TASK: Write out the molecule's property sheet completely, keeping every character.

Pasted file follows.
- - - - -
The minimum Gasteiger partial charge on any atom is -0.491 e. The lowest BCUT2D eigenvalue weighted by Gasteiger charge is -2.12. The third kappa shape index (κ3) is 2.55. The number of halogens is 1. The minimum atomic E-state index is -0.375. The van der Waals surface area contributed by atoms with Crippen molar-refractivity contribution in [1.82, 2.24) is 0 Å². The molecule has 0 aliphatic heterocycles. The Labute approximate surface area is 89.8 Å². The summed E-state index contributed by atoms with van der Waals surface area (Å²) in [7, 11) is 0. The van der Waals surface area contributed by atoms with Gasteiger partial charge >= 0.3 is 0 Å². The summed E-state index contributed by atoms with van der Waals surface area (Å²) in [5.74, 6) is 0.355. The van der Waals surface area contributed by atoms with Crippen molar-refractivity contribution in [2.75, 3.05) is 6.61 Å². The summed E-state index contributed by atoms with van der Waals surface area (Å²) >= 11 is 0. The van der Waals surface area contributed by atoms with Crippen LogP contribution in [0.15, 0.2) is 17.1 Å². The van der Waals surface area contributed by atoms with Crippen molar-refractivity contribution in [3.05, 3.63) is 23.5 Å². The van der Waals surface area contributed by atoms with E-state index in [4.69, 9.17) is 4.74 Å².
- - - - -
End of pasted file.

The minimum Gasteiger partial charge on any atom is -0.491 e. The lowest BCUT2D eigenvalue weighted by Gasteiger charge is -2.12. The third kappa shape index (κ3) is 2.55. The number of halogens is 1. The minimum atomic E-state index is -0.375. The van der Waals surface area contributed by atoms with Crippen molar-refractivity contribution in [1.82, 2.24) is 0 Å². The molecule has 0 aliphatic heterocycles. The Labute approximate surface area is 89.8 Å². The summed E-state index contributed by atoms with van der Waals surface area (Å²) in [7, 11) is 0. The van der Waals surface area contributed by atoms with Gasteiger partial charge >= 0.3 is 0 Å². The summed E-state index contributed by atoms with van der Waals surface area (Å²) in [5.74, 6) is 0.355. The van der Waals surface area contributed by atoms with Crippen molar-refractivity contribution in [2.75, 3.05) is 6.61 Å². The summed E-state index contributed by atoms with van der Waals surface area (Å²) >= 11 is 0. The van der Waals surface area contributed by atoms with Crippen LogP contribution in [0.15, 0.2) is 17.1 Å². The van der Waals surface area contributed by atoms with Crippen molar-refractivity contribution in [3.05, 3.63) is 23.5 Å². The van der Waals surface area contributed by atoms with E-state index in [4.69, 9.17) is 4.74 Å².